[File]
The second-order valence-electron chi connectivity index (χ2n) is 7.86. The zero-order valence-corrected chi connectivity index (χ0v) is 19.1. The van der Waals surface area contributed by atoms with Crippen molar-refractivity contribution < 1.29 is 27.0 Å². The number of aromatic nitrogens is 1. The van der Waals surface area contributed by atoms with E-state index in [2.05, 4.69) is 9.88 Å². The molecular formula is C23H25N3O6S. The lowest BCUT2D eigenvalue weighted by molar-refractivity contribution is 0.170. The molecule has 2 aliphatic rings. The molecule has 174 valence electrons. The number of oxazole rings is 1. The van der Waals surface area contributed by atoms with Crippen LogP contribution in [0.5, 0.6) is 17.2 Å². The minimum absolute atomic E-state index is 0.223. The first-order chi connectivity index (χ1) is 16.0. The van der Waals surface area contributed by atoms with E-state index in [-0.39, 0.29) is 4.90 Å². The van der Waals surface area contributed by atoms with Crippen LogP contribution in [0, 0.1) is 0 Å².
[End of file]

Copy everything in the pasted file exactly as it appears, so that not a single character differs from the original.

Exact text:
The second-order valence-electron chi connectivity index (χ2n) is 7.86. The zero-order valence-corrected chi connectivity index (χ0v) is 19.1. The van der Waals surface area contributed by atoms with Crippen molar-refractivity contribution < 1.29 is 27.0 Å². The number of aromatic nitrogens is 1. The van der Waals surface area contributed by atoms with E-state index in [2.05, 4.69) is 9.88 Å². The molecular formula is C23H25N3O6S. The lowest BCUT2D eigenvalue weighted by molar-refractivity contribution is 0.170. The molecule has 2 aliphatic rings. The molecule has 174 valence electrons. The number of oxazole rings is 1. The van der Waals surface area contributed by atoms with Crippen LogP contribution in [0.5, 0.6) is 17.2 Å². The minimum absolute atomic E-state index is 0.223. The first-order chi connectivity index (χ1) is 16.0. The van der Waals surface area contributed by atoms with E-state index in [-0.39, 0.29) is 4.90 Å². The van der Waals surface area contributed by atoms with Crippen LogP contribution in [0, 0.1) is 0 Å².